Denver’s New Heights
- Aug 08, 2018
In the heart of Denver’s LoDo district, between Arapahoe and Lawrence streets, stands a 40-story high-rise two decades in the making. After going through multiple design iterations over the past 20 years, 1144 Fifteenth broke ground in 2015 and was finally completed in March 2018, becoming the city’s first Class A office tower in more than three decades. Developed by Hines and designed by Pickard Chilton, the building was inspired by the surrounding mountain views, incorporating outdoor elements into the design through the use of glass.
“We had been studying the site, and the final building came as a result of our desire to create something specific and special for the Denver region,” noted Tony Markese, principal at Pickard Chilton. “This is something developed on a more regional scale; it’s modern and forward looking, and abstract like the mountains.”
Including two halves married together, the asymmetrical tower features faceted forms and a different sculptural view from each angle. The glass allows the look of 1144 Fifteenth to change, based upon the amount of light that flows through it. The property is one of just two in the city topped by a crown instead of a typical flat roof.
“While building, we were conscious of the edge condition within the city, not to build in a dense downtown area among other high rises. This tower is something you can see as you come from the outskirts of the city,” said Markese.
Neighboring the 45-story Four Seasons Denver, the $350 million building offers immediate access to light-rail and is within a 12-minute walk of Union Station. The tenant roster at 1144 Fifteenth already includes Gates Corp., law firm Greenberg Traurig, Optiv Security, Chipotle, Unicom Capital and WeWork.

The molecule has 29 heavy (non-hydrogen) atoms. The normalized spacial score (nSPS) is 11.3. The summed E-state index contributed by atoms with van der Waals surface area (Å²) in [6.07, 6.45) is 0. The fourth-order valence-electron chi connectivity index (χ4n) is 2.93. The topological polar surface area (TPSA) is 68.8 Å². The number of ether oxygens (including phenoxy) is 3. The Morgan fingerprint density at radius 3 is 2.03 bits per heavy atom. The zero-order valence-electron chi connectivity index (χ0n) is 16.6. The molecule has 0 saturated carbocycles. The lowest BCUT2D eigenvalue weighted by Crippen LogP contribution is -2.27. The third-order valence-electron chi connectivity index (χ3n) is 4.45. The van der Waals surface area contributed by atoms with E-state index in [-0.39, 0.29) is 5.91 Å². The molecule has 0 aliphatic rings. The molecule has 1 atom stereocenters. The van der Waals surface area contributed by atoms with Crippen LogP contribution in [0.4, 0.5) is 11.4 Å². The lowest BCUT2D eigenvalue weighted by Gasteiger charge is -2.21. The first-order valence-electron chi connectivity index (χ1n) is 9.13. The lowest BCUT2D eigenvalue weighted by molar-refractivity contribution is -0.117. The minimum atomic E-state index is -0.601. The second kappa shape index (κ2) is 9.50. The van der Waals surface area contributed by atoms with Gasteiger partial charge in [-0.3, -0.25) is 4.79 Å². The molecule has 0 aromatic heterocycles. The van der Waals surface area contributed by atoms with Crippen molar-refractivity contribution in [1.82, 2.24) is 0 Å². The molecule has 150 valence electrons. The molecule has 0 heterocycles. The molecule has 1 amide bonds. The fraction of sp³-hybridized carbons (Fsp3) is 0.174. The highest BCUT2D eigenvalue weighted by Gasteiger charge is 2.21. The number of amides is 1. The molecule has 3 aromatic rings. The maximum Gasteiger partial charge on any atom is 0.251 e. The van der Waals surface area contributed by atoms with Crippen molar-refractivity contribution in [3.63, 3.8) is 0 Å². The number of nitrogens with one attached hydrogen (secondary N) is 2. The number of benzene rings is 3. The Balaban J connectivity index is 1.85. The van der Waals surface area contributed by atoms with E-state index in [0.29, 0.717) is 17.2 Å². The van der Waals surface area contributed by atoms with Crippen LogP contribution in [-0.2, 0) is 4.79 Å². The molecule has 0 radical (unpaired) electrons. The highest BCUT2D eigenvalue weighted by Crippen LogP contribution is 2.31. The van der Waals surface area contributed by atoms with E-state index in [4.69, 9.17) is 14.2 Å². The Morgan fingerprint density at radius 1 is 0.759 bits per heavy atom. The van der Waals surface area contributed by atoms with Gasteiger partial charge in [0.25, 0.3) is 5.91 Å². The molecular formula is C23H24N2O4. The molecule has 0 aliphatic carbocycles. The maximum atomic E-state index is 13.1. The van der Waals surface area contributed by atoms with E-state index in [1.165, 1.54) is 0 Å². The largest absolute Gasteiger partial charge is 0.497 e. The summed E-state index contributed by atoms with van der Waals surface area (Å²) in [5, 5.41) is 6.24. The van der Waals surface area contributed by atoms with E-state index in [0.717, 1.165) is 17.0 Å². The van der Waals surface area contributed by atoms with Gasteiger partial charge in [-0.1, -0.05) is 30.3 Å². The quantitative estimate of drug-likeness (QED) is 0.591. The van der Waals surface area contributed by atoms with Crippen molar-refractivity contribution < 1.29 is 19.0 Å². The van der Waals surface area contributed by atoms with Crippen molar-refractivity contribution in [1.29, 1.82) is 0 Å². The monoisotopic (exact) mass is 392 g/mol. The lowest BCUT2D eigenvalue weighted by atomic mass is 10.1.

The tower is LEED Gold Core and Shell certified and showcases an array of sustainable and smart features. Built with floor-to-ceiling glass, the curtain wall offers tenants outside views, but the light entering the building is filtered to minimize heat gains. The high-performance glass and sun shades also add to this, keeping the building cooler throughout the summer months. “The glass itself is built with argon gas, which is a cabin within two panels that helps increase insulation and the quality of the glass itself,” explained Michael Hensley, associate at Pickard Chilton and project manager of 1144 Fifteenth.
The building utilizes green roofs to reduce runoff and creates storm mitigation by capturing water and reusing it when possible. The property also features leak detectors throughout, along with a system lining the basement walls to detect water, helping management figure out where leaks may occur.
A maintenance machine acts as the tower’s cortex, analyzing several metrics. Tenants can plug into the machine and control their leased space, which includes access to the automatic shading feature. Public spaces and restrooms also include sensors, tracking movement in order to reduce energy usage. One of the more sophisticated elements of the property is the smart elevator system, Destination Dispatch. When a person selects a floor on the lobby’s elevator screen, the system optimizes the movement of elevator cars in order to maximize the amount of people moving around, thus reducing the energy load.
Apart from its design, 1144 Fifteenth also boasts a prime amenity package, being the first Denver property to feature a living room—a hotel-inspired congregation area with couches, televisions and a fireplace lounge. The building also has three outdoor terraces, one on the 14th floor, just above the 13-story garage, and two on the top level. The second floor includes a 5,000-square-foot fitness center and bike room, while the parking garage offers auto detailing services.
“Through the design, we brainstormed ideas as to what would be important to include,” said Chris Crawford, director at Hines. “We knew we wanted outdoor space and something above and beyond a gym. The living room came to us through a handful of discussions. We started putting these ideas to paper, and it morphed over time to what it is now.”
Images courtesy of Hines and Pickard Chilton
You’ll find more on this topic in the CPE-MHN Mid-Year Update 2018.